By Lauren Wise
By New Times
By Amanda Savage
By Jason P. Woodbury
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By Derek Askey
Talking about music, goes the old wisdom, is like dancing about architecture. What Van Morrison called the "inarticulate speech" at the center of musical expression might explain why a significant number of music bios, from the glamour-puss paperback to the stately career overview, often spiral off into fan-boy strokes or humorless academic finger exercises. The built-in danger is compounded, of course, when the musician in question is marked by a fundamental uniqueness of character or artistic vision, both of which Tom Waits possesses in spades; pedestrian writing only makes reading about a visionary more painful. That said, Jay Jacobs' Wild Years may not be John Coltrane: His Life and Music; but to his holy credit, it ain't 'N Side 'N Sync, either.
For a long time, the only extended prose work even tangentially related to Waits was Patrick Humphries' execrable 1990 Small Change, a half-assed fan bio tarted up to look like a musical study, touching upon reality (and literacy) in but a scant few places. As the subtitle of Wild Years suggests, however, everything in Waits' self-proclaimed life story is to be taken with at least a few hunks of street-grade salt, and Jacobs admirably keeps to the biographical track only when independent corroboration can be firmly established. What's more interesting is how he traces Waits' careerlong employment of theatrical persona, bridging his early boho-hipster character creation with the outré weirdness of Swordfishtrombones so that it looks like a single, unbroken arc.
Jacobs did assiduous research in preparation for writing Wild Years, conducting interviews with associates such as David Geffen (who worked to get Waits his first record contract after hearing his set at L.A.'s Troubadour), Bones Howe (Waits' longtime Asylum producer) and Francis Ford Coppola (who gave Waits his first scoring job, on the film One From the Heart). He's compiled a truly mind-boggling discography, featuring all of Waits' studio work with track listings, his contributions to soundtracks and compilations, and a listing of his songs as covered on other artists' albums. And though a bibliography would have been helpful, the "Notes" section is a meaty cross-list of interviews, articles and long-forgotten sidebar pieces on Waits dating back to his local L.A. press clippings (the character-driven chapters on L.A.'s early-'70s folk scene alone are remarkable, a welcome act of historical rescue even though they're comparatively brief).
None of this would matter, of course, were the writing unserviceable, and Jacobs' style is both engaging and unobtrusive. His critical evaluation of Waits' catalogue -- following the prefatory material, Wild Yearsfollows a loose chapter-per-album format -- is both reasoned and objective, and the information he provides on particularly enigmatic portions of Waits' timeline, such as the Black Rider and Alice projects, are especially helpful. He tracks Waits' movements from California to New York and back again, and he traces the frustration with the seedy skid-row image that finally led to a complete reinvention of himself on the phenomenal Swordfishtrombones (named in homage to Captain Beefheart's Trout Mask Replica).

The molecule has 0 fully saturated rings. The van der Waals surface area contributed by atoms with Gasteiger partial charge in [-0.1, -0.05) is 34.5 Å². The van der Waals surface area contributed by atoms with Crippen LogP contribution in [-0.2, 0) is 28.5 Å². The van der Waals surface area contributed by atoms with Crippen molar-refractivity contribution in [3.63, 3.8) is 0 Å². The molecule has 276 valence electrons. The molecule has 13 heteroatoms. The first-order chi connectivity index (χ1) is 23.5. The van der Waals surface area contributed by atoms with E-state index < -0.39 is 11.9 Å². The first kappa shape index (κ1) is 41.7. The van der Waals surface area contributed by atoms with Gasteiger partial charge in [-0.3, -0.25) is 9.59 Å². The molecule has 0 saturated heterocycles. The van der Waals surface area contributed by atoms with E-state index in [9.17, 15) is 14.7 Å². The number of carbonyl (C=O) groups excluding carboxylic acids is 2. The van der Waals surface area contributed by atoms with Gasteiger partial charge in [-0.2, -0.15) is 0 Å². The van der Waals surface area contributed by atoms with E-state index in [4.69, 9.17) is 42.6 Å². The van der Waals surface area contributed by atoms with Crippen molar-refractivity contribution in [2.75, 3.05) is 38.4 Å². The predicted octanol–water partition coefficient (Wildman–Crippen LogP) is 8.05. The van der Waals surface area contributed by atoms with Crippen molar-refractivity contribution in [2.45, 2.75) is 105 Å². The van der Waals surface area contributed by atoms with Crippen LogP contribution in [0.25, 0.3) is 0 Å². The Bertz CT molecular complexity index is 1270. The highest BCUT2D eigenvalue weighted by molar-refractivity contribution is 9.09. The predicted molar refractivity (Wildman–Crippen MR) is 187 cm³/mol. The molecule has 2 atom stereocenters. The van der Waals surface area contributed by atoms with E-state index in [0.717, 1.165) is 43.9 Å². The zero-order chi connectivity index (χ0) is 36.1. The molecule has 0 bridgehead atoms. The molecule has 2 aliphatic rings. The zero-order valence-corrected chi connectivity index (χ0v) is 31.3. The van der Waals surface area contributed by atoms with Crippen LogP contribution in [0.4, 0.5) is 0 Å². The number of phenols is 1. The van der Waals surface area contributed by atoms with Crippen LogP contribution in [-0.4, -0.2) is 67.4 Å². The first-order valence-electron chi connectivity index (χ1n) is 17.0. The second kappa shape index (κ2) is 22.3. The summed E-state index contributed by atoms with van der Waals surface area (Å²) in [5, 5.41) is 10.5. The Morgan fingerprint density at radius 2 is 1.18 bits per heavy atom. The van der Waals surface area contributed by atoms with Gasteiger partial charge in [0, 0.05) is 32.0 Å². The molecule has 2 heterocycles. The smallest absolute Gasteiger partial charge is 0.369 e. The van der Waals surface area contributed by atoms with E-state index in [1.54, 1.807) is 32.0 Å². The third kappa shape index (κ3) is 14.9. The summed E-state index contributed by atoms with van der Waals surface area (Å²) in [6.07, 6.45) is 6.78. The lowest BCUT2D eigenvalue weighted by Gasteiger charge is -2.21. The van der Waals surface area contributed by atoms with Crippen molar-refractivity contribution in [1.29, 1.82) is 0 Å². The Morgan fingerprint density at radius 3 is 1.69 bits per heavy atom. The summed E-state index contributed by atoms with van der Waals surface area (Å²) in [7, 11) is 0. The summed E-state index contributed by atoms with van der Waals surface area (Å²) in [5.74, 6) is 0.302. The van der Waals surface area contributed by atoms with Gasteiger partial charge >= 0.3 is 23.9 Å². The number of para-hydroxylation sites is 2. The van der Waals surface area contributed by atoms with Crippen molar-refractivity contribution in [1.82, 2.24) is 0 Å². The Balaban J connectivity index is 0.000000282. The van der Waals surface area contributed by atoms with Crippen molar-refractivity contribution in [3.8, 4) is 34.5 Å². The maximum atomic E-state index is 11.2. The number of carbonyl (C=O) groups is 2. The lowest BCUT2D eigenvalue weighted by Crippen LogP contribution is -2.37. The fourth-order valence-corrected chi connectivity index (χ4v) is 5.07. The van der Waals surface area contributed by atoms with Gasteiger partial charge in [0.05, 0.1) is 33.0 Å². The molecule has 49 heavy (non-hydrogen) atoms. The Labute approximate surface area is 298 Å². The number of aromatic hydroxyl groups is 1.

Glaringly absent, of course, is any direct input from Tom Waits himself, which seems fair. Notoriously guarded when it comes to his family and homestead ("You taking a census?" he replied to one journalist who asked where he was living upon the release of Mule Variations), Waits may or may not have been approached during the writing of Wild Years, and Jacobs negotiates this tricky issue through a combination of dogged research and letting Waits himself spin the rumor wheel. Never gossipy and never intrusive, Jacobs actually does a fair amount of bloodhound work here, offering the real story of how Waits and Kathleen Brennan, his wife and collaborator since 1985's Rain Dogs, crossed paths (she was a script doctor in Coppola's Zoetrope Studios, not a nun in training, as Waits often claimed). Jacobs uncovers the stories behind some of Waits' most moving and affecting songs, and delivers priceless anecdotes like the time Waits showed up in character to perform on the Mike Douglas Show, with a three-day scruff and an inch of ash on his cigarette, and security refused to let him in.
But when the truth can't be pinned down, Jacobs mostly offers a caveat and lets the man himself do the telling -- sometimes in three or four contradictory versions. These are the funniest and most enjoyable portions of the book, as the author seems to realize they should be, and in the context of Jacobs' careful research, Waits' own voice sounds delightfully scraggly and irascible. Two relatively small lapses -- a brief summing-up chapter that does spill over into fan-boy fulsomeness and an evocative but maddeningly uncredited and uncaptioned photo section -- ultimately don't detract from Wild Years' usefulness or pleasure. Though written for the initiated, Jacobs' study isn't simply informative; it's a solid and entertaining read on its own. Wild Years comes recommended.